Arlington, VA

ARLnow Weekend Discussion

It’s a soggy start to what should be at least a half-decent weather weekend.

The past five days haven’t been the busiest for Arlington local news, but there still have been some big stories nonetheless. Below are the most-read ARLnow articles of the past week.

  1. Police: Woman Danced on Car, Exposed Herself in Crystal City
  2. New Ballston Restaurant Aims for May 1 Opening Day
  3. Arlington Is Entering Vaccination Phase 1C
  4. State Sending More Vaccine to Arlington, County Says
  5. Developer Proposes New Retail Plaza in Crystal City
  6. Crystal City Water Park Getting ‘Sip and Stroll’ Alcohol Permit
  7. First Lady Jill Biden is Visiting Arlington
  8. Updated Stormwater Regs Could Add Cost, Aboveground Tanks to New Homes
  9. Morning Poll: Metro on Columbia Pike?
  10. What’s Next: An Ode to Whitlow’s

Feel free to discuss those stories, or anything else of local interest, in the comments. Have a great weekend, Arlington!

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Carter Glass, delegate to the Virginia Constitutional Convention of 1901-02. (Image via Library of Congress)

Lyon’s Legacy is a limited-run opinion column on the history of housing in Arlington. The views expressed are solely the author’s.

“Discrimination! Why that is exactly what we propose… That exactly is what this convention was elected for — to discriminate to the very extremity of permissible action under the limitation of the federal Constitution, with the view to the elimination of every Negro voter who can be gotten rid of.”

Carter Glass, Virginia Constitutional Convention, 1902

Arlington wasn’t always white. Before 1900, the population of the county was nearly 40% African-American. By 1950, it was less than 5%. Today, the number is still less than 10%.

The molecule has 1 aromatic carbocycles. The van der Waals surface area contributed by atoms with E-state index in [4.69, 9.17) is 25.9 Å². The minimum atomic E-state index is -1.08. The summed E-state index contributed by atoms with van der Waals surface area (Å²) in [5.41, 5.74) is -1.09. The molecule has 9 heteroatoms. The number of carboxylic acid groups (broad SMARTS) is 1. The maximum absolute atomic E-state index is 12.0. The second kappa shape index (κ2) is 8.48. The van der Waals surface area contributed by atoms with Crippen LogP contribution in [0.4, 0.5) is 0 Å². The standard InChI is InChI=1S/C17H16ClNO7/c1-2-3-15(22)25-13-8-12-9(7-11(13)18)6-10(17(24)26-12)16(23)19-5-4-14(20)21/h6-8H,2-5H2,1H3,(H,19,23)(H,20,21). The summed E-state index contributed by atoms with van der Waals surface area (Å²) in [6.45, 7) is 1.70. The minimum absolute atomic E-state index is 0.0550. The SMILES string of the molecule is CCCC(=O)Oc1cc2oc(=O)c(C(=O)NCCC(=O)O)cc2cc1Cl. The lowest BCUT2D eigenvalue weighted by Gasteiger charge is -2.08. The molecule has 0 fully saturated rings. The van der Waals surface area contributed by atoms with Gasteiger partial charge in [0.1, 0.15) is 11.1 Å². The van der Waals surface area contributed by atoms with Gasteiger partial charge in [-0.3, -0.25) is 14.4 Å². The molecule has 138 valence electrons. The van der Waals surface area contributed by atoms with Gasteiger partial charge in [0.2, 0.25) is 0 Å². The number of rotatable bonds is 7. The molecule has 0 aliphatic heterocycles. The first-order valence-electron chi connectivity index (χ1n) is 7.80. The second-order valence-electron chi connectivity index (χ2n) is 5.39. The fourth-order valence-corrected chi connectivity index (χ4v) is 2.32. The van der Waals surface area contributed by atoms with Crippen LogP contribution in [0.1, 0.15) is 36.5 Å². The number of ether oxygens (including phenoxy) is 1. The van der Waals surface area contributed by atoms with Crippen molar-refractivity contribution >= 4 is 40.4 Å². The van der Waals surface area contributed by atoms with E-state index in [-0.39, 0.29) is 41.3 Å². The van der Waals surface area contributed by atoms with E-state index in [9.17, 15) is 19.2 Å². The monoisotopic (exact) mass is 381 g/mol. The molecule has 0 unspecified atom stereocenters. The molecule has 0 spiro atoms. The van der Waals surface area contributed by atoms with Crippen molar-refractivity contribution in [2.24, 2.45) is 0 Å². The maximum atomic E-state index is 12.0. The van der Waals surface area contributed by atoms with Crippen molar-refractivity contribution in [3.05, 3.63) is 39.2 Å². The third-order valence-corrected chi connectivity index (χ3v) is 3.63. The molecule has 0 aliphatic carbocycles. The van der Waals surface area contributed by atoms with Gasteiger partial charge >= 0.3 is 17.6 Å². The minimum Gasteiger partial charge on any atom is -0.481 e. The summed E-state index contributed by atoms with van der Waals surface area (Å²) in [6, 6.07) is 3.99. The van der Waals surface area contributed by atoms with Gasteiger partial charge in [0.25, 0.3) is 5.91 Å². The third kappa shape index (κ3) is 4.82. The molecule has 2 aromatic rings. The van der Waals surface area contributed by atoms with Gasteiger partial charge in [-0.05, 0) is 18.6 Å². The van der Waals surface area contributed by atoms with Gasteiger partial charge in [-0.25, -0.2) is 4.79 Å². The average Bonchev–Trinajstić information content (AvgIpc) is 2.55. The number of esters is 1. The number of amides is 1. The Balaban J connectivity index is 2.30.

This is the third part of Lyon’s Legacy, a biweekly series on ARLnow (you can read the whole thing, with citations, here). It will tell an eight-part history of how Black people, and other groups that experience racial or economic discrimination, have been excluded from living in Arlington County. Last week, the story told who Frank Lyon was and what he found when he arrived in the county. This week, it will tell how he began to leave his mark.

In 1901, Frank Lyon and Crandal Mackey travelled to Norfolk to attend the Virginia Commonwealth Constitutional Convention. As at similar conventions across the South, the convention’s leaders hoped to use the resurgent power of white Democrats to upend the Reconstruction-era constitution that had enfranchised Black citizens.

Lyon served as Clerk of the Committee; Mackey was one of our county’s delegates. In Norfolk, they heard Senator Carter Glass say that the “white race” held the “divine imprimatur of that intellectual and racial supremacy which gave them the exclusive right of government.” Glass’s new constitution was about to give Lyon and Mackey just the advantage they needed to reshape our county in the convention’s vision of “racial supremacy.”

The 1902 Virginia constitution was imposed without popular approval and it systematically disenfranchised African Americans across Virginia. A poll tax was levied. Land ownership was made a condition for voting. The statewide electorate was cut in half. Jim Crow reigned. The new constitution remained in place until 1971.

Across the nation, the Progressive movement brought reforms at the turn of the century. It fought political corruption, regulated labor standards, and modernized the schools. But: “The blind spot in the Southern progressive record — as, for that matter, in the national movement — was the Negro, for the whole movement in the South coincided paradoxically with the crest in the rise of racism. The typical progressive reformer rode to power in the South on a disenfranchising or white supremacy movement.”

Crandal Mackey, and the rest of the Good Citizens’ League, was no exception.

A year after the constitutional convention, Mackey ran for Commonwealth’s Attorney. The incumbent, Richard Johnston, was a white landowner whose family sold a neighborhood’s worth of land to the county’s Black residents. Mackey took on Johnston in an election with heavy racial overtones.

“The reduction of the negro vote… under the new Virginia constitution, helped Mackey wonderfully,” wrote the Washington Times. He won by two votes.

Frank Lyon didn’t run for office. He bought the county’s preeminent weekly newspaper, the Alexandria County Monitor. As the historian Lindsey Bestebreurtje describes, “under Lyon’s leadership as owner and editor, The Monitor pushed League policies and opinions.” He built an image of Alexandria County as a desirable suburban retreat for Washington’s growing upper-middle class. He also built an image of Black people and saloons as obstacles to progress.